Gold investors had looked forward to Friday's jobs reports all week, and they weren't disappointed by the lackluster data from the Bureau of Labor Statistics this morning. Nonfarm payroll gains of 192,000 fell below expectations, and an unchanged unemployment rate of 6.7% helped lead to solid gains in precious metals, pushing SPDR Gold Shares (NYSEMKT:GLD) up 1.3%. Silver, platinum, and palladium also gained, but mining companies were muted in their reaction.

How metals moved today
June gold futures jumped almost $19 per ounce Friday, to $1,303.50, which marked a bigger percentage gain than SPDR Gold Shares managed. Silver's gain was less dramatic, with gains of $0.14 per ounce in the May futures contract still leaving the price below the key $20 mark, at $19.946.


Today's Spot Price and Change From Previous Day


$1,302, up $15


$19.96, up $0.14


$1,444, up $7


$786, up $1

Source: Kitco. As of market close.

Image sources: Wikimedia Commons; Creative Commons/Armin Kubelbeck.

On the jobs front, this morning's report fell just short of expectations. Economists had hoped to see as many as 200,000 new jobs, and they'd especially expected a drop in the unemployment rate to 6.6%. But an extensive rise in the size of the labor force in March helped keep unemployment steady even with the rise in payrolls, and that had some gold investors looking for further potential moves from the Federal Reserve to try to stimulate the U.S. economy. Gains for SPDR Gold Shares climbed into the late-morning hours, and the bullion ETF held onto those gains throughout the day.

Yet, most people still believe that the Fed won't do anything to change its downward trend on its bond-buying activity under quantitative easing absent a much larger disruption to the broader economy. With signs that the winter pause was just a seasonable aberration, the Fed will likely remain on course to eliminate new bond buying by the end of 2014. If an increase in interest rates results, then it would likely be negative for SPDR Gold Shares and for gold prices in the spot and futures markets.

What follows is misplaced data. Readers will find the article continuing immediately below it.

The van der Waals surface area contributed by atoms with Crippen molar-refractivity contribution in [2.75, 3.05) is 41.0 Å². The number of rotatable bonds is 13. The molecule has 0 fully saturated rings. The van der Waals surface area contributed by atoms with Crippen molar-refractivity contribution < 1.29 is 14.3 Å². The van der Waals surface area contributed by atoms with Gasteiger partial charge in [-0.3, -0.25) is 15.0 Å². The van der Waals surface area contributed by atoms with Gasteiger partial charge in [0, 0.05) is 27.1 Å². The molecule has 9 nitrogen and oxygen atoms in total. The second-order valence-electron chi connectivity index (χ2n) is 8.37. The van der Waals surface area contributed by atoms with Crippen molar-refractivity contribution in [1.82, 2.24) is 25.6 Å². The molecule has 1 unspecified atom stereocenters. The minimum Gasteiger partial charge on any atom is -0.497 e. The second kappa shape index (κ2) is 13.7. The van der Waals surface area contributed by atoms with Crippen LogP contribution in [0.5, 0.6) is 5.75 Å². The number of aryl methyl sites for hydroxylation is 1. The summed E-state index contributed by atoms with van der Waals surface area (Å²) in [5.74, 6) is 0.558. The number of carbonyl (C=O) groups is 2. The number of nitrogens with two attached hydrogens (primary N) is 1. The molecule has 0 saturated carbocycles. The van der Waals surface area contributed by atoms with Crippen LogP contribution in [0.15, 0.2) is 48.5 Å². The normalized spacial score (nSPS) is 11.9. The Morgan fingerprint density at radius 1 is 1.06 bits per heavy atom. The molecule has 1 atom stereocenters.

Looking at platinum
Meanwhile, beyond gold, many precious-metals investors still prefer the prospects for platinum-group metals. Analysts at HSBC didn't change their projections for a rise in platinum next year to $1,850, and for palladium to hit $900, but they cited the ongoing strike against South African platinum-group metals miners, as well as strong auto demand for catalytic converters, and jewelry buying from China. With projections of supply deficits in the market expanding, platinum could climb even further.

That was only part of the good news for platinum-group specialist Stillwater Mining (NYSE:SWC), which gained almost 2% today. Stillwater Mining also got a favorable recommendation from analysts at BB&T, which initiated coverage with a buy rating and an $18 price target, which is about 15% above its current price. In the past, Stillwater Mining got criticized for diversifying beyond platinum and palladium by buying gold and copper producer Peregrine Metals in a 2011 deal, as its timing proved to be unfortunate. Still, with solid exposure to platinum-group metals, Stillwater remains one of the only ways to get stock exposure to the industry.

Next week, the key for gold will be whether it can hold its gains from this week. Without further positive news, gold might not be able to hang onto the $1,300 level very long.